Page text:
The expression “private charity” is a contradiction in terms. How can a charity, by law established for public benefit, ever be “private”?
Most commonly the description is applied to a charity, usually grant making, established by and funded by an individual who retains substantial control of or at least influence over the activities of the charity. Generally, though not inevitably, such charities are established as a trust rather than as a corporate body (hence the alternative title of “private charitable trusts”).
Such charities are usually administered by a professional administrator and don’t have staff. Grant making decisions are taken from time to time according to the size of fund, and typically the fund will be held as a share portfolio and cash. Generally the charity will have the minimum number of trustees. They are often cost efficient, because the original donor makes it his/her personal interest to minimise cost.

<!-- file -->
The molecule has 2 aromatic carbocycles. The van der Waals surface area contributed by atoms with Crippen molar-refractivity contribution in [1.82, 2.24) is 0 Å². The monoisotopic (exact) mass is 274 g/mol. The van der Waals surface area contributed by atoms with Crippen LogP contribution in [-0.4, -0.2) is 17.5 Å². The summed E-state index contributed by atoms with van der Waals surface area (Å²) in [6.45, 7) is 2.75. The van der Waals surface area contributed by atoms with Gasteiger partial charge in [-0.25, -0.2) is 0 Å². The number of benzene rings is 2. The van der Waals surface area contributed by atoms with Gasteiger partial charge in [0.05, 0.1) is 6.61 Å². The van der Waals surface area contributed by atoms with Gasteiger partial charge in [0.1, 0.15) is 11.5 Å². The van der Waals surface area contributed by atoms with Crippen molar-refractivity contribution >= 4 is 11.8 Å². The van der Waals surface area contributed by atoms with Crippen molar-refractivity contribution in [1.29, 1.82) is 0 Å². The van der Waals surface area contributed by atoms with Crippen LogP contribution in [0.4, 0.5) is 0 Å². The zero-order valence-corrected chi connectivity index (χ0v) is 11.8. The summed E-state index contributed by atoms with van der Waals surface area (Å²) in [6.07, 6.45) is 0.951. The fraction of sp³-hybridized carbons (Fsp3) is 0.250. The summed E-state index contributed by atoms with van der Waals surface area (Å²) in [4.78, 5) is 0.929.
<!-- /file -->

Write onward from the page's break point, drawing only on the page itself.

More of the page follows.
The motives for creating a private charity vary; tax incentives make a difference to the decision, and the idea of obtaining tax relief but deferring a decision as to the application of benefit appeals especially to wealthy individuals because they can retain a more personal and active involvement in the decision making processes of “their” charity and an interest in outcomes in a more complete way than by making donations to charitable collective funds such as those run by CAF.
These charities usually hold their funds in the form of a share portfolio or cash, although alternative forms of investment are entirely permissible.
Private charities are not so categorised in law, so they are subject to the same governance principles and rules as those affecting public donation charities. Many charities have started life this way and have grown into public donation charities, as a natural development. However others exhaust their charitable funds and having served their purpose are wound up.
The set up cost of a charitable fund of this sort is in the range £2000-£3000 depending on how specific the objects are designed to be; very often it is sufficient simply to establish a charitable trust with general charitable objects, leaving the donor/trustee to identify good causes.
Reviewed in 2015